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Septic Gardens: A Sustainable Solution for Stormwater Management in Rural Areas

What is a Septic Garden? in a google search bar with people holding up question marks behind

What is a septic garden?

A septic garden is a conservation landscape that is located on the drain field of the septic system, a subsurface wastewater infiltration system. This part of the system is also known as a “leach field”.

Why have a septic garden?

field with irises in bloom, and shrubs in the background
Native Iris plants in bloom

Septic gardens prevent erosion from stormwater and encourage healthy soils and microorganisms. Native plants are installed to encourage habitat for local pollinators and wildlife. Additionally, a garden is an aesthetically pleasing way to decorate newly dug up earth where the septic system is installed.

What are some best practices related to septic gardens?

Like we said at the beginning of this article, septic gardens are a type of conservation landscape. Conservation landscapes are plots of land that are dedicated to the collection, filtration, and diversion of stormwater to reduce erosion and the spread of pollution. Therefore, many of the same best practices of conservation landscapes apply to septic gardens as well. These include: the use of native plants and amended soil, as well as placing and sizing the garden such that it will collect the vast majority (if not all) of stormwater.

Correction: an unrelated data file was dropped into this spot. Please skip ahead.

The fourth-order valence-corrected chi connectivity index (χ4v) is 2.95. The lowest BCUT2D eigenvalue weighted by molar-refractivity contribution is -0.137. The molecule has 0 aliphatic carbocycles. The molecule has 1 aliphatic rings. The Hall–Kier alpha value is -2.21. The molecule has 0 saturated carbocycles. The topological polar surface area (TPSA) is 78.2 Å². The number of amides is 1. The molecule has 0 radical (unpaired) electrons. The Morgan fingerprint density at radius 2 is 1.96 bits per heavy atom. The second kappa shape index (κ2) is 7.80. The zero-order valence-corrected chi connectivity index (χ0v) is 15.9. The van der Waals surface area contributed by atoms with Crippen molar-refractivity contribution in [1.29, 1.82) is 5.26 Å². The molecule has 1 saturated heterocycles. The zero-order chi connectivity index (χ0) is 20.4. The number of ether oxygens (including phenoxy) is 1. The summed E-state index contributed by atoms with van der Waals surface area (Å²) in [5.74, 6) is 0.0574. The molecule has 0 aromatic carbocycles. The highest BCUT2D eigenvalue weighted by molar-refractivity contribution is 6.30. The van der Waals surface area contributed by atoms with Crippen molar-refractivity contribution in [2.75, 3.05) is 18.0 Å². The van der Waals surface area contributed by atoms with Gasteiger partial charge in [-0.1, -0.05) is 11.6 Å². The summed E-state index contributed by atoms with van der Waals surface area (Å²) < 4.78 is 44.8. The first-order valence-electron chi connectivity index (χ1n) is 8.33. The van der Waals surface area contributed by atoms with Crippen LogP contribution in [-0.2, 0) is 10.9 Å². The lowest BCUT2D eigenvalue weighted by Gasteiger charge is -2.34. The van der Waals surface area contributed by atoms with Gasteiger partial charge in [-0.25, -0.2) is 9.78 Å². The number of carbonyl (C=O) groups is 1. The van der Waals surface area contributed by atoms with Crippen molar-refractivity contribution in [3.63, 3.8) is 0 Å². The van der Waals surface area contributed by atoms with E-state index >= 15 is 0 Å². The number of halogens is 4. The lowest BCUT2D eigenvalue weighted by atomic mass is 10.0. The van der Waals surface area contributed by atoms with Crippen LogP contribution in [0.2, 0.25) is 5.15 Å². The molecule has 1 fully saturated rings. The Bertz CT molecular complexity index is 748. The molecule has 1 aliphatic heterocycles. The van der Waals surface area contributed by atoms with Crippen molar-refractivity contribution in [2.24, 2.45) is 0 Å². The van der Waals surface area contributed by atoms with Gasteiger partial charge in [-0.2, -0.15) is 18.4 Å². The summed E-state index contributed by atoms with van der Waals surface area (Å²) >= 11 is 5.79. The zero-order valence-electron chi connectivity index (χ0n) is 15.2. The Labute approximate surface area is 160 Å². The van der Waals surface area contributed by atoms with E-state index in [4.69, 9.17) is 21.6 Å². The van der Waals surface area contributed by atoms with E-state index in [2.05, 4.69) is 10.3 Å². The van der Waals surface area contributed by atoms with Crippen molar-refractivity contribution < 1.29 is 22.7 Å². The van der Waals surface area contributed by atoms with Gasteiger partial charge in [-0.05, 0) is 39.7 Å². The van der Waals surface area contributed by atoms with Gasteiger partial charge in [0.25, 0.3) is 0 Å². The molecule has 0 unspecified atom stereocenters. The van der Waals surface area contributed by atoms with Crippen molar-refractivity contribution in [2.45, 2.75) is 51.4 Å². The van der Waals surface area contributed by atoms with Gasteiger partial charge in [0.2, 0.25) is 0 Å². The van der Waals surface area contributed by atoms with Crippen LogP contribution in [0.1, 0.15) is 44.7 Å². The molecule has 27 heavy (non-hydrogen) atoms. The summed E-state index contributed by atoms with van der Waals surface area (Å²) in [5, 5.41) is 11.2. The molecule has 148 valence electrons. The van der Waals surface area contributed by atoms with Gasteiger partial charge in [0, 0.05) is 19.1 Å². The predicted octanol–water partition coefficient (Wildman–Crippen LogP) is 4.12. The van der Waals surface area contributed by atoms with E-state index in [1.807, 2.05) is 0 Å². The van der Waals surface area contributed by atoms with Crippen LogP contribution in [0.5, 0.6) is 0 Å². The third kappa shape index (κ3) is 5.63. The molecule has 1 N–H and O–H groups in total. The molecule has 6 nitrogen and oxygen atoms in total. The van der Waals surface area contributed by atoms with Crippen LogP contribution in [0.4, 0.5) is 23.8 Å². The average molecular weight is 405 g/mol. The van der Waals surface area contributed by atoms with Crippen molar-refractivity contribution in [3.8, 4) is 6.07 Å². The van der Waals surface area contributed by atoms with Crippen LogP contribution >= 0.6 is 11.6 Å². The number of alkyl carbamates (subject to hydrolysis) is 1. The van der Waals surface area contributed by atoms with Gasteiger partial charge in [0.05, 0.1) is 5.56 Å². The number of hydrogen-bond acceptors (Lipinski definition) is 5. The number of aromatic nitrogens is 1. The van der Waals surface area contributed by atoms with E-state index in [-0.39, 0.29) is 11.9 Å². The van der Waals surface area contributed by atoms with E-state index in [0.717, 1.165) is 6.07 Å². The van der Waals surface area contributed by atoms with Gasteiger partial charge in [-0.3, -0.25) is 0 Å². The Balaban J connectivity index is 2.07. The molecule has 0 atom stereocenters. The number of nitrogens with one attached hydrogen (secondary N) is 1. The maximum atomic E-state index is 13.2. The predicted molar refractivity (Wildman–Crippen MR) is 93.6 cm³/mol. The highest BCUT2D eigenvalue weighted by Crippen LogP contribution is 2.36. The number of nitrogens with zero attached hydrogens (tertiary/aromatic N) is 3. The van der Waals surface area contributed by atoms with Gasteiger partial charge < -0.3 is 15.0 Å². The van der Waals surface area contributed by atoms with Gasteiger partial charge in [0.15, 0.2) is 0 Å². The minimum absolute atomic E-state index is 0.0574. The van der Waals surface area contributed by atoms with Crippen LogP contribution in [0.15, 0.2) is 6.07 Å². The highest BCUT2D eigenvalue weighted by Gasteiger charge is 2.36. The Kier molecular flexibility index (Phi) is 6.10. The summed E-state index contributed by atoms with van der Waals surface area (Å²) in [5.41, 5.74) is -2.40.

A shrub crossed out. And veggies circled and crossed out

What makes the best practices for constructing septic gardens unique is their relation to septic tanks. Septic tanks collect wastewater from sewage systems. When building septic gardens, it is therefore necessary to only install plants that will not affect the pipes or the tank. 

This must be especially taken into consideration with their roots. Plants with large, strong, woody, deep roots like bushes and trees should not be planted in septic gardens. They might cause damage to the system, which could leak contaminated water into the soil and clean water wells. With this in mind, it is crucial to not plant anything edible, for humans or animals, in or near a septic garden.

Howard Ecoworks’ Septic Gardens.

We constructed two septic gardens in Columbia, Maryland during the 2023 fall season. This project was partially funded by the Clean Water Fund, which has been advocating for clean water and air since 1974. The plants that we installed include Black-Eyed Susans, Big Bluestem grasses, Garden Phlox, Eastern Hay Scented Ferns, Early Goldenrod, Wild Geraniums, and other small perennials.

Here we can see our crews prepping the garden soil, preparing and installing the plants, as well as installing the deer protection fence.

young man with long auburn hair, light skin, and dark glasses
About the Author | Mathew Langsdale 

Matthew is a Columbia, MD native, with a passion for music and writing with a degree in English Language and Literature from UMD in 2020. His love for the environment stretches back to his scouting days, and continued when he joined the READY program and recently the UpLift program in the fall of 2023. 

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